I DO NOT MULTI-TASK! Instead, I practice mindfulness and awareness while I work on a task, then I complete it before moving onto the next one.
Our minds are not meant to do a million things at once. Our minds start racing, get scattered, awareness is gone. We forget things. We mess things up. We snap at people. We get stressed out. There’s a reason there’s the saying, “Can’t walk and chew gum at the same time.”
Concentrating on one task at a time and completing it with mindfulness lets you complete it better, quicker and you won’t feel drained mentally when you are done. When you are finished, your mind will feel refreshed. You will feel awake, in a good mood. You will feel motivated to do more tasks and that is what makes you get more done and of better quality than multi-tasking.
When you multi-task, you stress your mind out. It can’t center if it’s constantly going back-and-forth between various tasks that are all in some stage of incompleteness. But focusing on one task, being mindful and aware while you do it, then completing it allows your mind to let that task go, freeing it up to work on the next task presented to it.
It’s like a computer. They’re advanced, aren’t they! They can do anything, can’t they! But what happens if you try to have too many applications running at the same time? The computer slows down drastically, makes more errors and oftentimes crashes on you. But what happens if you run only one application at a time and let that process finish before starting a new one? All energy is used on that single task and the computer runs superfast, few if any errors and rarely if ever crashes on you. (Not to mention saving you a TON of headaches from a crashed computer!)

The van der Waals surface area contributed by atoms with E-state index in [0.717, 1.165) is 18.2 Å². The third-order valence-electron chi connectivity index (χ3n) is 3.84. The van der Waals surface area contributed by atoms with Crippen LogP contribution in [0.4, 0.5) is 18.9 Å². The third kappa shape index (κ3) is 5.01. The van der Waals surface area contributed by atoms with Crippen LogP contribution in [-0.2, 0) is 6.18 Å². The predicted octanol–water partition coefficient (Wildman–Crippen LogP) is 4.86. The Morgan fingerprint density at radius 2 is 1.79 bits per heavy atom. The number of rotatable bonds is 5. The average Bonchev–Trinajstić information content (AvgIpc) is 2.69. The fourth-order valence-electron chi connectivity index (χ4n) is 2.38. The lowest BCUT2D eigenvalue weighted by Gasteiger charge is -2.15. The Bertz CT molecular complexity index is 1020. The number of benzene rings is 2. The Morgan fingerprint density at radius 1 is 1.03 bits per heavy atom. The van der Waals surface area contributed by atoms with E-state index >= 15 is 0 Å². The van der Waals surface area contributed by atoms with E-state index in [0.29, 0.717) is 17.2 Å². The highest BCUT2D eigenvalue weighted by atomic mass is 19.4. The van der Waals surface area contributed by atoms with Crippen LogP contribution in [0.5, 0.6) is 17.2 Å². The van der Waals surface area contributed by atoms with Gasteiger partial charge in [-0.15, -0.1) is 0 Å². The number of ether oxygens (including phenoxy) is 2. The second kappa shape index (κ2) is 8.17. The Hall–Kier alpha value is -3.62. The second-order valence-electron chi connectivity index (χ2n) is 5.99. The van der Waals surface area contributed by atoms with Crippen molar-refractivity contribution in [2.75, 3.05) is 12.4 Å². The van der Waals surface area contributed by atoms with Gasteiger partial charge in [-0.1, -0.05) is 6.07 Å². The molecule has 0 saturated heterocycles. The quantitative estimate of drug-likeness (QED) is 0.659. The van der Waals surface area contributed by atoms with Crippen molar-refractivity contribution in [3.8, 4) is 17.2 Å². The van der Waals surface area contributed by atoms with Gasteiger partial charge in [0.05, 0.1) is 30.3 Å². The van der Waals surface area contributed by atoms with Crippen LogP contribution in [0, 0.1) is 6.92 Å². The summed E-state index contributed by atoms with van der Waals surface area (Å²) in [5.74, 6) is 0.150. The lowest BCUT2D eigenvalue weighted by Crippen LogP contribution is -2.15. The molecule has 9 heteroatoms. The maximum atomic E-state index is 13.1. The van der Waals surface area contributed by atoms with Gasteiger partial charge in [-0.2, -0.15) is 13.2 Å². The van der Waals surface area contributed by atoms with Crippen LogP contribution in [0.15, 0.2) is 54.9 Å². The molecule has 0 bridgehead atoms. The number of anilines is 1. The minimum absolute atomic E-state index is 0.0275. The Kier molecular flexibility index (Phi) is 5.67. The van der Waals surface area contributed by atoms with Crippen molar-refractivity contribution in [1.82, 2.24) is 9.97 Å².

The same is true about your brain. Too many tasks at once and you get stressed out, make more errors and more often than not put your mindset into a foul mood which essentially “crashes” you for the rest of the day.
I have no science or independent studies to back myself up on this. Just my own personal experiences. I used to follow the idea that multi-tasking made me more efficient, but I was constantly running around busy, stressed out and in a grumpy mood. (If you don’t believe me, ask my husband! Lol.)
It wasn’t until my first trip to Europe that I experienced a different mindset. No multi-tasking! Be focused, mindful and find pleasure in all you do. I even wrote an essay about those experiences and was top 10 in a nationwide essay contest. That’s how much I believe in this.
Ever since this realization, I’ve been happier and less stressed in my every day life. Of course I have my bad days, who doesn’t? After all I’m human and a female. But I have them less often and I can turn them around quicker. If I start having a day where everything is piling up on me, I’ll pick one task, do it mindfully and it instantly centers me allowing me to focus on the other things that I need to accomplish that day.